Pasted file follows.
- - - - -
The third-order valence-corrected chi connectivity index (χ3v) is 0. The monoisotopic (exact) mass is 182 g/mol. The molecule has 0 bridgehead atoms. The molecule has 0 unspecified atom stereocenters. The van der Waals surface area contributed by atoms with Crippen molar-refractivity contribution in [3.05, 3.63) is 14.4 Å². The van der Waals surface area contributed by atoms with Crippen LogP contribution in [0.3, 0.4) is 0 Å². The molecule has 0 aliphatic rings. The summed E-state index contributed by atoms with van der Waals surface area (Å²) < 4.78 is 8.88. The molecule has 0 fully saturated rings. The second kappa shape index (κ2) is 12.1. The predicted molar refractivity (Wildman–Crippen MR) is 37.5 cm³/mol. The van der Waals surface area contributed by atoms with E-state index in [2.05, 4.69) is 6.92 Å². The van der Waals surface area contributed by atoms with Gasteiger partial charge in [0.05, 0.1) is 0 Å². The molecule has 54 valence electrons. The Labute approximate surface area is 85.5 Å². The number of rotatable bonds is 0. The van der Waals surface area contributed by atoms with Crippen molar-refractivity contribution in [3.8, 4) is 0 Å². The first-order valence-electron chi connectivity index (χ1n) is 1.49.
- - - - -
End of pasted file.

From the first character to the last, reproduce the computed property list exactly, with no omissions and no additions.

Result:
The third-order valence-corrected chi connectivity index (χ3v) is 0. The monoisotopic (exact) mass is 182 g/mol. The molecule has 0 bridgehead atoms. The molecule has 0 unspecified atom stereocenters. The van der Waals surface area contributed by atoms with Crippen molar-refractivity contribution in [3.05, 3.63) is 14.4 Å². The van der Waals surface area contributed by atoms with Crippen LogP contribution in [0.3, 0.4) is 0 Å². The molecule has 0 aliphatic rings. The summed E-state index contributed by atoms with van der Waals surface area (Å²) < 4.78 is 8.88. The molecule has 0 fully saturated rings. The second kappa shape index (κ2) is 12.1. The predicted molar refractivity (Wildman–Crippen MR) is 37.5 cm³/mol. The van der Waals surface area contributed by atoms with E-state index in [2.05, 4.69) is 6.92 Å². The van der Waals surface area contributed by atoms with Gasteiger partial charge in [0.05, 0.1) is 0 Å². The molecule has 54 valence electrons. The Labute approximate surface area is 85.5 Å². The number of rotatable bonds is 0. The van der Waals surface area contributed by atoms with Crippen molar-refractivity contribution in [3.8, 4) is 0 Å². The first-order valence-electron chi connectivity index (χ1n) is 1.49.